Donizetti's Lucia di Lammermoor is a psychologically gripping opera that exudes passion, tension and drama. Often marked as a showcase opera, it is a work favoured by sopranos for its dazzling bel canto arias. But Scottish Opera serves up much more than that: director John Doyle gets straight to the heart of this gritty drama, revealing a chilling tragedy on another scale altogether.
Taking just over a month to write, Donizetti based the story of Lucia di Lammermoor on Sir Walter Scott's 1819 novel The Bride of Lammermuir. It is one of his most complex and tragic operas, producing a web of stunning virtuoso arias. Set in Scotland, the opera is centred on a tragic love triangle involving Lucia, Edgardo and Arturo. Lucia and Edgardo secretly become engaged but Lucia is forced by her wicked brother to marry Arturo. She obeys her brother after believing that Edgardo is unfaithful. But after realising her mistake, Lucia turns mad with anguish and kills Arturo. Her mental disintegration leads to a physical collapse and she falls lifeless. It is here that the opera culminates with Donizetti's tragic ending: on discovering Lucia's dead body, Edgardo commits suicide in a fit of grief.
As one might expect, Donizetti concluded that such an intricate story also necessitated intricate music. Indeed, his bel canto arias are elaborate and tax the very limits of the human voice. But in this performance, Scottish Opera's soloists were quite exceptional. Their sheer raw talent and exquisite singing place this production in line with one of the best I have ever seen.
Undertaking one of Donizetti's most difficult roles, Turkish singer Bülent Bezdüz transformed the love-struck Edgardo to one consumed by anger, grief and despair with immeasurable passion and energy. With clear diction and enthusiasm to match, Bezdüz created beautiful lines in Donizetti's most elaborate, popping off the coloratura at rapid speed.
Stunning music features throughout the opera but it is Donizetti's catastrophic ending that bears the full intricacy of his bel canto writing. Donizetti musically confirms Lucia's mental breakdown in the third act through staggering intervallic leaps, brilliant runs and drawn-out high trills. But this is no challenge for Sally Silver (Lucia), who scaled these difficult passages with unnerving ease. Silver skilfully projected Lucia's psychological instability, whilst maintaining an elegant vocal line even through the most difficult musical and physical passages.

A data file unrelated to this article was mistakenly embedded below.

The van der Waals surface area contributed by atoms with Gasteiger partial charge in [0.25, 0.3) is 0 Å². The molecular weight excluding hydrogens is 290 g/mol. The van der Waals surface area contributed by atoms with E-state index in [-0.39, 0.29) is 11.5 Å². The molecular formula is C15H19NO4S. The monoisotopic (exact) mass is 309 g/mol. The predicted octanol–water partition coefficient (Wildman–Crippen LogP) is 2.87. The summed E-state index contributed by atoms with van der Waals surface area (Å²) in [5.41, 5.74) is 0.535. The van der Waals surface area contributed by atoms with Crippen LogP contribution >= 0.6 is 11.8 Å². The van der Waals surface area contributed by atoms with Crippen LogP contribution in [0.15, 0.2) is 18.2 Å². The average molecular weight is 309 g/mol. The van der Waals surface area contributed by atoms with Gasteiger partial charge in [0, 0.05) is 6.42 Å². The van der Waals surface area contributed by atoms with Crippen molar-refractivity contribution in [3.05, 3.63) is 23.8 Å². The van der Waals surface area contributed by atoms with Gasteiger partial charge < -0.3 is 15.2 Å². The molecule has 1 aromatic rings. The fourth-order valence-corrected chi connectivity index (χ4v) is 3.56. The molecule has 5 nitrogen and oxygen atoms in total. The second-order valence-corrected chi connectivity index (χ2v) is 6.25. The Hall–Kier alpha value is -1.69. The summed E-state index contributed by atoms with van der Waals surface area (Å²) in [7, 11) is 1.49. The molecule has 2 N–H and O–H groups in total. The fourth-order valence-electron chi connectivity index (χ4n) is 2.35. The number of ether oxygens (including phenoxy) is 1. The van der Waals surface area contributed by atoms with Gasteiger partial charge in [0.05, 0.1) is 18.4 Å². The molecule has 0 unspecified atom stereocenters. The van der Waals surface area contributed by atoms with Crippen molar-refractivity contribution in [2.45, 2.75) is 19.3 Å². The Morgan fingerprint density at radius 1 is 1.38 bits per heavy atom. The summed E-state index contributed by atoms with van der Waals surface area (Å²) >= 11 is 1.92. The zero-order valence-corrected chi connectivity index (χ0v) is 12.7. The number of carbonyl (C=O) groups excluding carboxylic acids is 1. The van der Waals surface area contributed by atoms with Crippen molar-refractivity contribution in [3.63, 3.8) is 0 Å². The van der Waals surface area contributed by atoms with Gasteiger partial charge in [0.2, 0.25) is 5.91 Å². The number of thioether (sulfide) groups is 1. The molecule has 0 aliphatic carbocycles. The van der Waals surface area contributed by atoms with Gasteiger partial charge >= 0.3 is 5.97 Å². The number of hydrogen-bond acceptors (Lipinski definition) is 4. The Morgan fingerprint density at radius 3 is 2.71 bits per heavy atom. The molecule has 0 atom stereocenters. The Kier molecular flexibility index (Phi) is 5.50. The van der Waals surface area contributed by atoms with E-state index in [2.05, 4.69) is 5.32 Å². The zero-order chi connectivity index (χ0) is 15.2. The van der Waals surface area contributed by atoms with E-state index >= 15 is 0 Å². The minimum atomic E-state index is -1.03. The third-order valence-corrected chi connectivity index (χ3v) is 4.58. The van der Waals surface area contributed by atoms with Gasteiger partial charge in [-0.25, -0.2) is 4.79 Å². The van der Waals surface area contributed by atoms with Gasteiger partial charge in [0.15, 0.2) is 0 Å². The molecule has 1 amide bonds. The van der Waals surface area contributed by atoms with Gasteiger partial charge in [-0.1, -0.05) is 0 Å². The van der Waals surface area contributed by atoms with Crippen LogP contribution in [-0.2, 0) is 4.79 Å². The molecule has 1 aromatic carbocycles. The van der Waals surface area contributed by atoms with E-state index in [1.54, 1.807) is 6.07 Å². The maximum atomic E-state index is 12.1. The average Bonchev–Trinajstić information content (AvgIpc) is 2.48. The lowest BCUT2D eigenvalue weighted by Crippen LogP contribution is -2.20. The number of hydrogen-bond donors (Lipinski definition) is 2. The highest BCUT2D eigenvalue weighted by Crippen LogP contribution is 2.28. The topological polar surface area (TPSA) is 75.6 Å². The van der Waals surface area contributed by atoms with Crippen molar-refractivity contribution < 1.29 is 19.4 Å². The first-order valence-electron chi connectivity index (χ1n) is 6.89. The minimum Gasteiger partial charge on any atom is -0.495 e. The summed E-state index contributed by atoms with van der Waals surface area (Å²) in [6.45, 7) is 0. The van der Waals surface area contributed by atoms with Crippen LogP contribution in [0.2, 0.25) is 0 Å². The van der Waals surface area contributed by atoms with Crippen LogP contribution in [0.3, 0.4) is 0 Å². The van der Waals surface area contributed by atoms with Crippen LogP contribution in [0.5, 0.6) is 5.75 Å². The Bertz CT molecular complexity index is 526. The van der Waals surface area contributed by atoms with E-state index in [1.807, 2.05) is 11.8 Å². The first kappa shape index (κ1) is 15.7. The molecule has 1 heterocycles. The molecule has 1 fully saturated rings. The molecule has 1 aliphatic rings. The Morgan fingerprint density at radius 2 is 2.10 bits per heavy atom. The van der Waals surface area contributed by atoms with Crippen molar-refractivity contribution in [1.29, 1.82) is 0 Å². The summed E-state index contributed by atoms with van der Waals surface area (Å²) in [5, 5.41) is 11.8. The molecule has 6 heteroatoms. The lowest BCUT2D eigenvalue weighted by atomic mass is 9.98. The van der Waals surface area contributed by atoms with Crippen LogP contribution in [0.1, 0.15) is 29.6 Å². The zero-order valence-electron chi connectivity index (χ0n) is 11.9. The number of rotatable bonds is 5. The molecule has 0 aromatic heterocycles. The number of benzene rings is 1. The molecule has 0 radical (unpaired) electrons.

Equally remarkable was Alan Fairs, who played the part of Raimondo. Often considered as a secondary role, the singer must carefully balance emotional support for Lucia whist also maintaining impartiality as a virtuous chaplain. But Fairs' performance was far from insignificant. Reaching the lowest notes of the bass register his voice resonated in a rich timbre creating a clear, poignant and unforgettable role.
However, Andrew Schroeder's performance was the one I enjoyed best. Undertaking the role of Lucia's wicked brother Enrico, Schroeder developed the vehemence of his character in a sensationally measured and calculated way. Although the part demanded fury and anger in many of his arias, his tone was not forced. A particular highlight for me was his opening aria. Although difficult to judge, Schroeder employed the full range and extent of colour, creating a momentous performance of Donizetti's bel canto writing.
But out of these wonderful decorative elements emerged the full poignancy of Donizetti's story. Doyle established the mood with a dark grainy set in contemporary design. Although the actual settings comprised of very little, the murky lighting and effective choreography (from the chorus) stressed the turbulence and fragility of the relationships between the characters. The wardrobe department should be commended for their choice of costumes: Lucia's bride dress certainly wins the prize for 'longest train', while the wigs were realistic and discreetly pinned.
Even though the chorus are a talented and capable group, the climax of the second act was a little disappointing. At the crucial moment when Edgardo discovers Lucia is married to Arturo, the chorus lacked the volume and drive one might expect from such a high drama scene.
Conductor Julian Smith led a tight orchestra in sympathy with the difficult vocal parts: not once did they overpower the singers. Acknowledgment goes to Saida de Lyon, whose harp cadenza in the first act bridged the first two scenes beautifully.
A superb production not to be missed.
By Mary Robb